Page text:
Just then, Josef heard a rustling in the branches behind him, and as he opened his eyes he saw someone stagger into the clearing. It was an old man, well dressed but disheveled, who had obviously been drinking. But as he caught sight of Josef, his eyes shone with happiness.
I’m so glad there’s someone here,” said the old man, slurring his words. … I don’t want to die alone.”
“Die?” said Josef, getting to his feet. “You’re not going to die. You’ve just had a bit too much to drink.”
But as Josef reached out to steady the newcomer the old many sighed and sank to the ground. As Josef knelt beside him, the man told a painfully sad story. He was very wealthy, but his money was the only thing his family cared about. In fact, they were like vultures, just waiting for him to die so they cold get their hands on his fortune.
“But they’re in for a surprise, said the old many, with a rueful smile. …They don’t know that I’ve buried the treasure right here in this forest. They’ll get nothing because they deserve nothing!”
“I’m sorry this has happened to you,” Josef replied. “It’s cold out here, and you need a warm place to rest.”
The old man just shook his head. “It’s too late for that,” he said. ” But you’ve been so kind to me. That’s something that hasn’t happened in many years, so I will repay your kindness. Here’Look'”
But as he reached into the pocket of his coat, he began coughing. Then, just as suddenly, he fell silent and his eyes closed. Josef quickly bent to help him, but sure enough, the man was dead. Now Josef felt more frightened and confused than ever. Yet as he stared at the body beside him, he saw that in the instant before he died the old many had withdrawn a slip of paper from his pocket. Josef gently took hold of the paper and unfolded it. To his amazement, it was a map — and when he followed it, he discovered a buried treasure beyond anything he could have imagined.
Five years passed. One day the Baal Shem Tov and his students were again on the road when a fine carriage passed headed in the other direction. As the students looked into the carriage they were amazed to see the poor man who had struggled to provide them with dinner years before. Sitting beside him was his wife, and they both looked not only as if they were wealthy, but as if they didn’t have a care in the world!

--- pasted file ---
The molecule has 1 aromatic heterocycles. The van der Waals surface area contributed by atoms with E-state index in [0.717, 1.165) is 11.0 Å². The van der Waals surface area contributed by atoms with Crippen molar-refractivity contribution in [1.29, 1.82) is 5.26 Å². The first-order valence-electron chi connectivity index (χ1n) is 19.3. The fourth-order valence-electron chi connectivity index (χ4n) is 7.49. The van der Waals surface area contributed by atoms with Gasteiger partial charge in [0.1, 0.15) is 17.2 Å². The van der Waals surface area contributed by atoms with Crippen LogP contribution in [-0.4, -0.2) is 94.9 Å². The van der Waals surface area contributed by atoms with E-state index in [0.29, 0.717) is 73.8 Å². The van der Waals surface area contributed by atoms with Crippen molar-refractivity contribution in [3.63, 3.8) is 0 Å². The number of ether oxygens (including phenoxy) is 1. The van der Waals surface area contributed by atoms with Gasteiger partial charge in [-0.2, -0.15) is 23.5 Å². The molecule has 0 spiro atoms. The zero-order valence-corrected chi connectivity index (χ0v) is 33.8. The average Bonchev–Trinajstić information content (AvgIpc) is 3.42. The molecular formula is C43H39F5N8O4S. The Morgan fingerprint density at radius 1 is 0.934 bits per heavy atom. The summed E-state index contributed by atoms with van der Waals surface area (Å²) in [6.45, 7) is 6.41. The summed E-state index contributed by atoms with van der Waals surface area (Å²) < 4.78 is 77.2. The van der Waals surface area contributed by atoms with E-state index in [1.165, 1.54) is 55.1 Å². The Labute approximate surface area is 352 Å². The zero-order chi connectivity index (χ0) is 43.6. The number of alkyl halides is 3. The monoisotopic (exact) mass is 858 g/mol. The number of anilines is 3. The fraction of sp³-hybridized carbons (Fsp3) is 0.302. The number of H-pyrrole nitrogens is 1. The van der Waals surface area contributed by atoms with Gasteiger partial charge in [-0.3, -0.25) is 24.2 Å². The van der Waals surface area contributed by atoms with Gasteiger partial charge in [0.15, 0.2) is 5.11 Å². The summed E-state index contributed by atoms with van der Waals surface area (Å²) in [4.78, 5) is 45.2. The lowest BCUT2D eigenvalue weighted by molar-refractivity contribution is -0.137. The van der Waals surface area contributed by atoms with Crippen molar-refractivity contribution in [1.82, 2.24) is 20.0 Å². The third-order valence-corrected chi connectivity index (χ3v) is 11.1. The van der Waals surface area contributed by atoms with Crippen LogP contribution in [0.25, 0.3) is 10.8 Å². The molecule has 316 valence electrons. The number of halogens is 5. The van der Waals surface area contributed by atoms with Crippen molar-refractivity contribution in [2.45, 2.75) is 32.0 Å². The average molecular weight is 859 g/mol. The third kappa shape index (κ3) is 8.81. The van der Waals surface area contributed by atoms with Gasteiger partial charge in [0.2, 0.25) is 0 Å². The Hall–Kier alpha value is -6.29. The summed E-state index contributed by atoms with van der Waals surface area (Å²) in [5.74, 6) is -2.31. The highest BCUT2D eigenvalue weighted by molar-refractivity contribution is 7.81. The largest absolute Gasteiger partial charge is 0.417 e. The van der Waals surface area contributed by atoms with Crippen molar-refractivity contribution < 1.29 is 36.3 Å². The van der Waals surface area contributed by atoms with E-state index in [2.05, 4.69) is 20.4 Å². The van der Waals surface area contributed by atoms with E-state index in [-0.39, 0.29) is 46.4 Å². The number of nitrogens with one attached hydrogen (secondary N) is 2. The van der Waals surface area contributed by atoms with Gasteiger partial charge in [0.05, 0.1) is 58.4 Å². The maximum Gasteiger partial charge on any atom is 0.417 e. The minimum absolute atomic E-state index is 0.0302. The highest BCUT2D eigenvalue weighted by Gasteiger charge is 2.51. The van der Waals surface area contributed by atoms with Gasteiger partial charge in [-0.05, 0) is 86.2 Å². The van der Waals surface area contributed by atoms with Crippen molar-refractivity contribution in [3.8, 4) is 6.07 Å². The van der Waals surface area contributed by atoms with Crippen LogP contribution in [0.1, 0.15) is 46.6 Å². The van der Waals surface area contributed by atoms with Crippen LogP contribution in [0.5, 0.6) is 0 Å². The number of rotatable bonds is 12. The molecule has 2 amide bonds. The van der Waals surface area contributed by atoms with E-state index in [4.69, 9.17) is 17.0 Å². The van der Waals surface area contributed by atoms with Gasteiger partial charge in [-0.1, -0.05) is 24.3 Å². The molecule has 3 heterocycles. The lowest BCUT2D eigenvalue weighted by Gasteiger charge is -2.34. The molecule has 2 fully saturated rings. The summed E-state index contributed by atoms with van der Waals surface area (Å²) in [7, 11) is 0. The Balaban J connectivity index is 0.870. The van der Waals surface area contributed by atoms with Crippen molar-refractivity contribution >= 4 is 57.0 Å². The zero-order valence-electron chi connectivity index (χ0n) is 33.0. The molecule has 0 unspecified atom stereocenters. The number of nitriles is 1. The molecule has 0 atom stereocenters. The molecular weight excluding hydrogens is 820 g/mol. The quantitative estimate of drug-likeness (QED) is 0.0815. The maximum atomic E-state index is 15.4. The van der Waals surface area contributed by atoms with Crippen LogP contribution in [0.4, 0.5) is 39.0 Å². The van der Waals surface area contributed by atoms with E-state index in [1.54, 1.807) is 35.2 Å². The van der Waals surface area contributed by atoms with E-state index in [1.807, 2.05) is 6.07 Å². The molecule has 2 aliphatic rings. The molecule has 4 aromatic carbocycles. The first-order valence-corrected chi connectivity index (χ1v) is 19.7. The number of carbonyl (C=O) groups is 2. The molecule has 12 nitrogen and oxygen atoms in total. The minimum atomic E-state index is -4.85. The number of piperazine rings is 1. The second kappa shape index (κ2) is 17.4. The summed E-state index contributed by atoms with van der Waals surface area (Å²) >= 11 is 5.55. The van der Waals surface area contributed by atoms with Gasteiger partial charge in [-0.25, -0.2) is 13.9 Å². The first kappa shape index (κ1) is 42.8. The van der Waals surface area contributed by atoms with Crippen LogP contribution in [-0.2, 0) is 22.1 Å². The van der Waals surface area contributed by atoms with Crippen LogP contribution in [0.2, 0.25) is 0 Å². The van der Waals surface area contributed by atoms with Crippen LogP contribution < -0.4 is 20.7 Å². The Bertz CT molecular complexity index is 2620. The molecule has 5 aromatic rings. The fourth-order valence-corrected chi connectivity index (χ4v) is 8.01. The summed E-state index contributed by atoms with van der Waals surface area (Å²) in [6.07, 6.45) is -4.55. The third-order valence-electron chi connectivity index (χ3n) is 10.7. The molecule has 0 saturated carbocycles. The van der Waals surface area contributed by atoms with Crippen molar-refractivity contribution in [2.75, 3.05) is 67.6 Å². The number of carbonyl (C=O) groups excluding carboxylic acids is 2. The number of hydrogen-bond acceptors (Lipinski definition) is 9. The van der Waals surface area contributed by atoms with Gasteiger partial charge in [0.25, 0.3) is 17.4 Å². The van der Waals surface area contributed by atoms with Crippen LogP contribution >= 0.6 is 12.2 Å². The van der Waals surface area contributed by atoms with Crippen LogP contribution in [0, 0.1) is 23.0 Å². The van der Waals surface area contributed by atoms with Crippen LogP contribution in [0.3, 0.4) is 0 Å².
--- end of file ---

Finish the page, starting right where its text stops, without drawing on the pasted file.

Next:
When the students turned to their master for some explanation, the Baal Shem Tov only smiled calmly, as if this is what he had expected all along. “You see,” he said to the students, “it was Josef’s destiny to be joyful and fulfilled, but he never thought to ask for everything that was really meant for him. He would have been content to spend the rest of his life with his one scrawny cow. That’s why I had to help him get rid of it.”
And I quote the explanation:
In this tale, the scrawny cow is a metaphor for the life we are willing to accept, while the abundance is the gift that becomes ours when we live The Secret. Although the tale describes this abundance in material terms. The scrawny cow and the fine carriage are really symbols of spiritual levels of being.
Kabbalah teaches that nothing of a material nature can bring us lasting joy — not because there’s anything inherently wrong with material objects and desires, but because our true needs are so much greater. The pleasures of sex ,food, and luxury offer only a tantalizing hint of what awaits us at the source of true joy, which explains why we are always searching for more. We imagine a quantitative solution to the search — that we need only to get more of what we already have — but the fulfillment that the Creator intends for us is qualitatively different than anything the physical realm can offer.
Origin: The Secret – Kabbalah – Book